Improve communication issues with your co-parenting partner by exercising these active listening tips
Listening seems like a natural process; an innate sense that doesn’t need to be learned or improved upon. However, listening and hearing are two different things, and the former requires engagement and reciprocation. Mastering active listening can be challenging—but with these exercises and tips, we hope to make it easier to accomplish.
After the trials and tribulations of formalizing a separation, a reprieve from listening to your former partner may feel well-earned. But although it may be the last thing you want to do, listening—really listening—can be the first step in establishing a strong foundation for a peaceful co-parenting relationship. Move on from the past and create a new and improved future by paying attention and relearning this lost art.
In a contentious relationship, a large part of the conflict often centers around the fact that both parties feel like they are not being heard or understood. The end result is that each person ends up talking louder or more often, without taking the time to truly listen and process. This behavior becomes a self-perpetuating cycle—forcefully trying to make your point instead of listening, which results in the other person doing the same. It becomes a circuitous loop of metaphorically screaming into the void.
Work on being a good listener instead of the loudest talker, and see how that impacts your relationship. You may find that the other person is more apt to listen when they see that they’re being heard.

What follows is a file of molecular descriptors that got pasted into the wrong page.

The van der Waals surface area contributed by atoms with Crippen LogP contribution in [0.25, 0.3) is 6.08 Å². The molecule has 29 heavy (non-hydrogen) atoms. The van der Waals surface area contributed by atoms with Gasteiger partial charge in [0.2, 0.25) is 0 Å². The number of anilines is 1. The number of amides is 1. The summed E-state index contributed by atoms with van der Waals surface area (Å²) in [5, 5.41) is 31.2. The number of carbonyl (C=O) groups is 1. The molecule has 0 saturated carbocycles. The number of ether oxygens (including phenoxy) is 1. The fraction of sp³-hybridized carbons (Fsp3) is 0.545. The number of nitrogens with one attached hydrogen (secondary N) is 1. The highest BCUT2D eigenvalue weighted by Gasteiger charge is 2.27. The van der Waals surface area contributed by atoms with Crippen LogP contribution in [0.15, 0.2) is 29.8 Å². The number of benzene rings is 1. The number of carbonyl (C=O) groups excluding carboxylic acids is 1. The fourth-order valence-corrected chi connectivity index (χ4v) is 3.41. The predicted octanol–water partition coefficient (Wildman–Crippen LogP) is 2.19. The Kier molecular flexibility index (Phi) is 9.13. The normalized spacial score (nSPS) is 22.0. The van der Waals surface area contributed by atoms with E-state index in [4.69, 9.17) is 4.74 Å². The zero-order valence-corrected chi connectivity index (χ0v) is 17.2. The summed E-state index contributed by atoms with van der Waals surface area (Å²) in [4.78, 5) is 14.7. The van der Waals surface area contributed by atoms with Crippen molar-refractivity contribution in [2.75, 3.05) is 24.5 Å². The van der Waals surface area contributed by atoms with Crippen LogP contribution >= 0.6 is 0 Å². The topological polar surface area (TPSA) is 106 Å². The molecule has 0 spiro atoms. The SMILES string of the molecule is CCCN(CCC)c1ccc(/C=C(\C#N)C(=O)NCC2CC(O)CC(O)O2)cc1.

3 steps towards active listening
Many times, we’re already crafting our response as the other person is speaking. This is natural—we often don’t even realize we’re doing it. Even if we do recognize it, it can be hard to stop. However, you’re not truly listening if you’re already preparing your rebuttal. Clear your mind and listen consciously. Take a moment before responding; your reply will still be there. Also, don’t interrupt the other speaker. It doesn’t matter how much you disagree or how eager you are to make your point.
It can be hard to stay focused on what the other person is saying; particularly if you don’t want to hear it. It’s easy to mentally drift off, especially if you think the topic is irrelevant or the conversation isn’t going in the direction you would like. A trick to listening consciously is to silently repeat every word they say back to yourself in order to avoid missing an interesting point.
Sometimes, body language can shut a conversation down before it even gets started. Take a deep breath, relax your jaw, drop your shoulders, and make eye contact. In addition, it’s important to maintain a neutral expression and not show strong emotions. Checking your phone, rolling your eyes, sighing, or gritting your teeth isn’t conducive to a two-way conversation. Expressing your anger might feel good in the short term, but it’s very unlikely to produce satisfactory results.
Often, our preconceived ideas about a person or situation color our interpretation of their words. Demonstrate that you’re listening and request clarification by summarizing the conversation with your own understanding. “What I hear you saying is _____? Is that right?” Don’t use language like “You always” or “You never.” Moving forward in a conversation (and in a relationship) requires leaving the past behind.
Active listening exercises are far more difficult to do than it seems on the surface. However, your co-parenting partner plays a significant role in your life, whether you like it or not. And your relationship has an impact on the well-being of your children. Make an effort to listen in a way that you would like to be listened to, and see if the tone of the conversation changes. Family Plan is committed to empowering parents after divorce or separation and creating harmony by improving collaboration, helping with organization, and simplifying payment obligations to reduce stress and eliminate potential conflict. Download our app to get started.